More Examples

The below widget displays brief examples of implementing Auth0 in several ways: Lock as a modal "popup" widget, Lock embedded inline in a div, Lock Passwordless, a custom UI with Auth0.js, and a simple link using the API.

<script src="https://cdn.auth0.com/js/lock/10.20/lock.min.js"></script>
<script>
  var lock = new Auth0Lock('YOUR_CLIENT_ID', 'YOUR_AUTH0_DOMAIN', {
    auth: {
      redirectUrl: 'https://YOUR_APP/callback',
      responseType: 'code',
      params: {
        scope: 'openid email' // Learn about scopes: https://auth0.com/docs/scopes
      }
    }
  });
</script>
<button onclick="lock.show();">Login</button>
<div id="root" style="width: 320px; margin: 40px auto; padding: 10px; border-style: dashed; border-width: 1px; box-sizing: border-box;">
    embedded area
</div>
<script src="https://cdn.auth0.com/js/lock/10.20/lock.min.js"></script>
<script>
  var lock = new Auth0Lock('YOUR_CLIENT_ID', 'YOUR_AUTH0_DOMAIN', {
    container: 'root',
    auth: {
      redirectUrl: 'https://YOUR_APP/callback',
      responseType: 'code',
      params: {
        scope: 'openid email' // Learn about scopes: https://auth0.com/docs/scopes
      }
    }
  });
  lock.show();
</script>
<script src="https://cdn.auth0.com/js/lock-passwordless-2.2.min.js"></script>
<script>
  var lock = new Auth0LockPasswordless('YOUR_CLIENT_ID', 'YOUR_AUTH0_DOMAIN');
  function open() {
    lock.sms({
      callbackURL: 'https://YOUR_APP/callback',
      authParams: {
        scope: 'openid email' // Learn about scopes: https://auth0.com/docs/scopes
      }
    });
  }
</script>
<button onclick="window.open();">SMS</button>
<script src="https://cdn.auth0.com/js/lock-passwordless-2.2.min.js"></script>
<script>
  var lock = new Auth0LockPasswordless('YOUR_CLIENT_ID', 'YOUR_AUTH0_DOMAIN');
  function open() {
    lock.emailcode({
      callbackURL: 'https://YOUR_APP/callback',
      authParams: {
        scope: 'openid email'  // Learn about scopes: https://auth0.com/docs/scopes
      }
    });
  }
</script>
<button onclick="window.open();">Email Code</button>
<button class="signin-google">Sign in with Google (redirect)</button><br>
<button class="signin-google-popup">Sign in with Google (popup)</button><br>
<br><p>--- or ---</p>
<label>Email</label><input type="text" id="email"><br>
<label>Password</label><input type="password" id="password"><br>
<button class="signin-db">Sign in with Email/Password</button>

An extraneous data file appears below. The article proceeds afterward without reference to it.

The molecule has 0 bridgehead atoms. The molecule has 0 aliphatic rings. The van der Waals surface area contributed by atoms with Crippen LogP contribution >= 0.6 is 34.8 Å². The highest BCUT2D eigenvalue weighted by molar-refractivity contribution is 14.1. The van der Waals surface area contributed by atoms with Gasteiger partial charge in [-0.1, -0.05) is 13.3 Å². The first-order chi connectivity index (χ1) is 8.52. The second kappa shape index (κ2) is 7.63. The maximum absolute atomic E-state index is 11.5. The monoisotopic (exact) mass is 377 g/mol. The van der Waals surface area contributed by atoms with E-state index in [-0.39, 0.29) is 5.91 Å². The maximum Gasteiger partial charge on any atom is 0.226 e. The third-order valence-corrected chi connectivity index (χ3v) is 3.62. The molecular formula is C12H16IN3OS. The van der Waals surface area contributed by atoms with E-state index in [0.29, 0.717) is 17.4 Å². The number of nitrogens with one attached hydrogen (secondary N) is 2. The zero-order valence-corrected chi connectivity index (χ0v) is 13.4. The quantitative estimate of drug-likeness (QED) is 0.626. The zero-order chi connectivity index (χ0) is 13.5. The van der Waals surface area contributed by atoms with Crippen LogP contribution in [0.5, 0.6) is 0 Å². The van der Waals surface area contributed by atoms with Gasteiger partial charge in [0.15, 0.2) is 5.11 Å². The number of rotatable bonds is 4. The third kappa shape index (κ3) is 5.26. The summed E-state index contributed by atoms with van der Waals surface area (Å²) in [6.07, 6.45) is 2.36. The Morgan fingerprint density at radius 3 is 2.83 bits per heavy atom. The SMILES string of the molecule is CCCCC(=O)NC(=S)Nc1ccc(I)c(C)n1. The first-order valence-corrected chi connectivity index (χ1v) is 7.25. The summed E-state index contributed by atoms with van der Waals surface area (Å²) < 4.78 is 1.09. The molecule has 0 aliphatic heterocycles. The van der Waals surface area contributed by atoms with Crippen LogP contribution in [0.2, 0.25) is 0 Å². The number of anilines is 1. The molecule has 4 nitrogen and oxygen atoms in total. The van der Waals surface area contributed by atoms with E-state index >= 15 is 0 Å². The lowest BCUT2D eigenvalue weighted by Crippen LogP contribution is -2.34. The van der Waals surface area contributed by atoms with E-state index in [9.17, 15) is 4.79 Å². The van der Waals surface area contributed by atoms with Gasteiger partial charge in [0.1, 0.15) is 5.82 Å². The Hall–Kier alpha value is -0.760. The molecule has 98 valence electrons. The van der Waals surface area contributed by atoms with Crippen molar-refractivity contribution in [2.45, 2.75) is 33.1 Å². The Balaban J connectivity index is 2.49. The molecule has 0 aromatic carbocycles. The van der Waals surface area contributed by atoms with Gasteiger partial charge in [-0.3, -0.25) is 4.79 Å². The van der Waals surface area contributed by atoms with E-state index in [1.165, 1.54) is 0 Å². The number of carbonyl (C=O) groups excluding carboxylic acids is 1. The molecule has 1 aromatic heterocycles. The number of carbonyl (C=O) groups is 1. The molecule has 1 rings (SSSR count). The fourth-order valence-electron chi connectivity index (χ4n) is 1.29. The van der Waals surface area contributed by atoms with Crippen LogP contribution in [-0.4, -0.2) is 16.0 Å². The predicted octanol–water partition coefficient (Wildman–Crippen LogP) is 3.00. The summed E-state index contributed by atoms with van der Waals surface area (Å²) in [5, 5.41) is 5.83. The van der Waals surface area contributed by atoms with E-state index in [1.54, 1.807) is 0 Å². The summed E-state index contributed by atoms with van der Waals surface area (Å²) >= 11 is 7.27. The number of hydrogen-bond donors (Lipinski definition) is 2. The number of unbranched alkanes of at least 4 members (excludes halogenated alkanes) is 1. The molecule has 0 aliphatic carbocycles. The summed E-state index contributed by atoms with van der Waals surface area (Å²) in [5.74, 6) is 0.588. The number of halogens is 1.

<script src="https://cdn.auth0.com/js/auth0/8.7/auth0.min.js"></script>
<script src="http://code.jquery.com/jquery.js"></script>
<script>
  var webAuth = new auth0.WebAuth({
    domain:         'YOUR_AUTH0_DOMAIN',
    clientID:       'YOUR_CLIENT_ID',
    redirectUri:    'https://YOUR_APP/callback'
  });
  // sign-in with social provider with plain redirect
  $('.signin-google').on('click', function() {
    webAuth.authorize({
      connection: 'google-oauth2' // use connection identifier
    });
  });
  // sign-in with social provider using a popup (window.open)
  $('.signin-google-popup').on('click', function() {
    webAuth.popup.authorize({
      connection: 'google-oauth2'
    });
  });

  $('.signin-db').on('click', function() {
    webAuth.redirect.loginWithCredentials({
      connection: 'Username-Password-Authentication',
      username: 'testuser',
      password: 'testpass',
      scope: 'openid'
    });
  });
  // Parse the authentication result
  webAuth.parseHash((err, authResult) => {
    if (authResult) {
      // Save the tokens from the authResult in local storage or a cookie
      localStorage.setItem('access_token', authResult.accessToken);
      localStorage.setItem('id_token', authResult.idToken);
    } else if (err) {
      // Handle errors
      console.log(err);
    }
  });
</script>

Next Steps

This document has shown how to use Lock 10 within a Single Page Application (SPA). Take a look at the following resources to see how Lock can be used with other kinds of web apps, or how it can be customized for your needs: